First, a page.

Wiretap: James Comey, FBI infighting and the nightmare that is Anthony Weiner

Wiretap: James Comey, FBI infighting and the nightmare that is Anthony Weiner


They’re calling it Comeygate, or at least some Democrats are. In the unprecedented FBI October surprise, which has completely roiled the presidential race,  FBI director James Comey seems to have few defenders — other than those (see: Trump, Donald) who were, until this past weekend anyway, busily branding him and the FBI as corrupt Clinton stooges. Via Politico.

Internal feud

The FBI revelation of emails that, in Comey’s words, may not be significant, also reveals infighting within the FBI over various Clinton investigations, including those of the Clinton Foundation. Via the Wall Street Journal.

Good ‘ol days

James Fallows on James Comey and the destruction of norms (or: how this never would have happened back when America was great). Via the Atlantic.

Back to blue

With the FBI winds at his back, Trump is taking his campaign back to blue states where he’s trailing significantly in the polls. Via the Washington Post.

Recurring nightmare

If there’s anyone less popular than James Comey among Clintonites just now, it’s Anthony Weiner, otherwise known as the “recurring nightmare.” Via the New York Times.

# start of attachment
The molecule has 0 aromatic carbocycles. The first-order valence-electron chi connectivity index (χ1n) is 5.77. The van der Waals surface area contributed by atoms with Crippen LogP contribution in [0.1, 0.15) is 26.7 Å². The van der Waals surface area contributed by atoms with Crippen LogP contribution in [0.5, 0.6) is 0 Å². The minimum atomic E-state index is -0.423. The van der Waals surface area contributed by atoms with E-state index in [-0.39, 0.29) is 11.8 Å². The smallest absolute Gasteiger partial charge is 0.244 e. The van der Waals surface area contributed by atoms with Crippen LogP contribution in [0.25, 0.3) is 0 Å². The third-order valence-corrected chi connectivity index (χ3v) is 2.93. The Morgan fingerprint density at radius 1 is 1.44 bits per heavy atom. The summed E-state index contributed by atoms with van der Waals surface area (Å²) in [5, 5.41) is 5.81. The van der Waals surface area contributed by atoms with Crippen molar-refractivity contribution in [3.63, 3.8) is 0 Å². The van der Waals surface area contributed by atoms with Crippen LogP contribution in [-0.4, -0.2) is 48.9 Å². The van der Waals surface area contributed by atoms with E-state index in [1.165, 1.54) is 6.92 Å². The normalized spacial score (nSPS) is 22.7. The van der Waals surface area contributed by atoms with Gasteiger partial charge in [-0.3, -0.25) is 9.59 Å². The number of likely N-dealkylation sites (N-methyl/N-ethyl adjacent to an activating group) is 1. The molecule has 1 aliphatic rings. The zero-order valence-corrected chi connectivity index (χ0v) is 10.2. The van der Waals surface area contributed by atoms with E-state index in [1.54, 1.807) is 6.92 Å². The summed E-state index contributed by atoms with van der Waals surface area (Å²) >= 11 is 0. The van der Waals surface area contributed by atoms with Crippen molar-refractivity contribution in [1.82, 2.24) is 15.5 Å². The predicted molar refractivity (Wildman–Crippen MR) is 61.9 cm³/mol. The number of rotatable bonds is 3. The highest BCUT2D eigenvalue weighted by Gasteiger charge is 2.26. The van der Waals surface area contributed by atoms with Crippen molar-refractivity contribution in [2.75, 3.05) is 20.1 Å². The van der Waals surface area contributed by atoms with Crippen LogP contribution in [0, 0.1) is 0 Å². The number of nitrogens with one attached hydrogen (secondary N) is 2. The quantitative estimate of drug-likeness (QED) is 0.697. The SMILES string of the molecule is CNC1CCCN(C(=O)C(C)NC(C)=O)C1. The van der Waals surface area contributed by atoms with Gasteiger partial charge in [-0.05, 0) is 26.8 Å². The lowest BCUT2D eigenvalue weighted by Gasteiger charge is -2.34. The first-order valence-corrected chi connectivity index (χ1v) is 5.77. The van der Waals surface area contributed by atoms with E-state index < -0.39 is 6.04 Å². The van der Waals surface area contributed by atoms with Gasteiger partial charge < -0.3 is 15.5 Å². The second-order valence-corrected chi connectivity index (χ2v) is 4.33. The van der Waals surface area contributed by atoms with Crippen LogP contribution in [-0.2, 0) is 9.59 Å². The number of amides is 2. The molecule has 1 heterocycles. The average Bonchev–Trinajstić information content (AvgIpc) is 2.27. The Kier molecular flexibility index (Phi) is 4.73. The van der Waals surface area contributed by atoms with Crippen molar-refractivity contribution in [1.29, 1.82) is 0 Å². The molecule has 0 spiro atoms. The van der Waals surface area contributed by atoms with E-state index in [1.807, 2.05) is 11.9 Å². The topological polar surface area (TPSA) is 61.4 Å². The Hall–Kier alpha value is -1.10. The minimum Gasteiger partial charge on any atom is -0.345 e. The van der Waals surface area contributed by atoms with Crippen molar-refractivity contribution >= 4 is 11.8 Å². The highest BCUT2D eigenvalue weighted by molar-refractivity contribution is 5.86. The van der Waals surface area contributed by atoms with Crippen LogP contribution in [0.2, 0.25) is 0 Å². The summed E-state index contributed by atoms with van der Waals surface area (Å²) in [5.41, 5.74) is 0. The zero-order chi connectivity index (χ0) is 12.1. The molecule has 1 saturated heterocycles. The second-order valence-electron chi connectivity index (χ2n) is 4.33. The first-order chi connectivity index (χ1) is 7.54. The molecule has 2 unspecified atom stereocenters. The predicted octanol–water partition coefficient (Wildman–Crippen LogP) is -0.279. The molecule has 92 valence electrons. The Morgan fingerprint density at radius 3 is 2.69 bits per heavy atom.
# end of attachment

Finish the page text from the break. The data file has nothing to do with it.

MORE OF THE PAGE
No time like the present

Amy Davidson argues that there’s still time for Clinton to stake a claim as the political-reform candidate. If nothing else, her campaign proves the need. Via the New Yorker.

Take solace

It’s too early to know how much the new Clinton email story will affect the outcome, but Clinton can take solace at least that she seems to be leading in early voting in major swing states. That means you, Colorado. Via the New York Times.

Not tremendous

In other news, the Washington Post’s Dave Fahrenthold continues to find more ways in which the Donald is not the philanthropist he claims to be. In fact, he keeps coming up millions of dollars short. Maybe it would all be clearer if he released his tax returns.

Strangers things

If you want to understand what’s going on in this election and how Donald Trump came to be the Republican nominee, there’s a book for that. Arlie Russell Hochschild, a Berkeley professor, takes what she calls “a journey into the heart of the right” to Southwest Louisiana to try to understand the rage that many Tea Partiers and Trump supporters feel. She came back with a book called “Strangers in Their Own Land.” Via the New York Review of Books.


Photo credit: DonkeyHotey, Creative Commons, Flickr 

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About the Author

Mike Littwin

He has covered Dr. J, four presidential inaugurations, six national conventions and countless brain-numbing speeches in the New Hampshire and Iowa snow.
mlittwin@coloradoindependent.com | Twitter @mike_littwin

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